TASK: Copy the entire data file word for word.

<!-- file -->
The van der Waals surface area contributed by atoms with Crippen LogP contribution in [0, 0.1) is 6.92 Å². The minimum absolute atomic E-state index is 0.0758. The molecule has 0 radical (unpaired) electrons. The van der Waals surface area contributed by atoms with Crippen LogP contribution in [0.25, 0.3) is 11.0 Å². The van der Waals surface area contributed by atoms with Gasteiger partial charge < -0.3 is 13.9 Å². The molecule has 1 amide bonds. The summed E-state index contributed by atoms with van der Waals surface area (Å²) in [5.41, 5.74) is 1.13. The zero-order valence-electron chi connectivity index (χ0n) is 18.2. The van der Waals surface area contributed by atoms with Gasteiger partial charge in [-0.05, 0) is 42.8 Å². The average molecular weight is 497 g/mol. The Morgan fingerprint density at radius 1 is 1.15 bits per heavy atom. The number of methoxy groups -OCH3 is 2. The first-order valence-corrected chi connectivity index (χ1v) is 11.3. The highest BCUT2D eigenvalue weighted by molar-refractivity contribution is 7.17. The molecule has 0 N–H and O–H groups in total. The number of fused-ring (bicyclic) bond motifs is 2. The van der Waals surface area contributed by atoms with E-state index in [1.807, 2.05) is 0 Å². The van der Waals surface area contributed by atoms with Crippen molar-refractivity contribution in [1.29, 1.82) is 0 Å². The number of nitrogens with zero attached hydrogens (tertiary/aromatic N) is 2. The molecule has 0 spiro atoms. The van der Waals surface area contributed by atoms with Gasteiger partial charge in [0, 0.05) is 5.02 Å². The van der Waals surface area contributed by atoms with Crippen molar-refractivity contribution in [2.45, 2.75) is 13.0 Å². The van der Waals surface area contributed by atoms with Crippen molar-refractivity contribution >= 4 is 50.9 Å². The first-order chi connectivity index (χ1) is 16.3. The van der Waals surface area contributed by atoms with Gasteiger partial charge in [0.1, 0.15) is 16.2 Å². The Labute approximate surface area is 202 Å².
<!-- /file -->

The van der Waals surface area contributed by atoms with Crippen LogP contribution in [0, 0.1) is 6.92 Å². The minimum absolute atomic E-state index is 0.0758. The molecule has 0 radical (unpaired) electrons. The van der Waals surface area contributed by atoms with Crippen LogP contribution in [0.25, 0.3) is 11.0 Å². The van der Waals surface area contributed by atoms with Gasteiger partial charge < -0.3 is 13.9 Å². The molecule has 1 amide bonds. The summed E-state index contributed by atoms with van der Waals surface area (Å²) in [5.41, 5.74) is 1.13. The zero-order valence-electron chi connectivity index (χ0n) is 18.2. The van der Waals surface area contributed by atoms with Gasteiger partial charge in [-0.05, 0) is 42.8 Å². The average molecular weight is 497 g/mol. The Morgan fingerprint density at radius 1 is 1.15 bits per heavy atom. The number of methoxy groups -OCH3 is 2. The first-order valence-corrected chi connectivity index (χ1v) is 11.3. The highest BCUT2D eigenvalue weighted by molar-refractivity contribution is 7.17. The molecule has 0 N–H and O–H groups in total. The number of fused-ring (bicyclic) bond motifs is 2. The van der Waals surface area contributed by atoms with E-state index in [1.807, 2.05) is 0 Å². The van der Waals surface area contributed by atoms with Crippen molar-refractivity contribution in [1.29, 1.82) is 0 Å². The number of nitrogens with zero attached hydrogens (tertiary/aromatic N) is 2. The molecule has 0 spiro atoms. The van der Waals surface area contributed by atoms with Gasteiger partial charge in [0, 0.05) is 5.02 Å². The van der Waals surface area contributed by atoms with Crippen molar-refractivity contribution in [2.45, 2.75) is 13.0 Å². The van der Waals surface area contributed by atoms with Crippen molar-refractivity contribution >= 4 is 50.9 Å². The first-order chi connectivity index (χ1) is 16.3. The van der Waals surface area contributed by atoms with Gasteiger partial charge in [0.1, 0.15) is 16.2 Å². The Labute approximate surface area is 202 Å².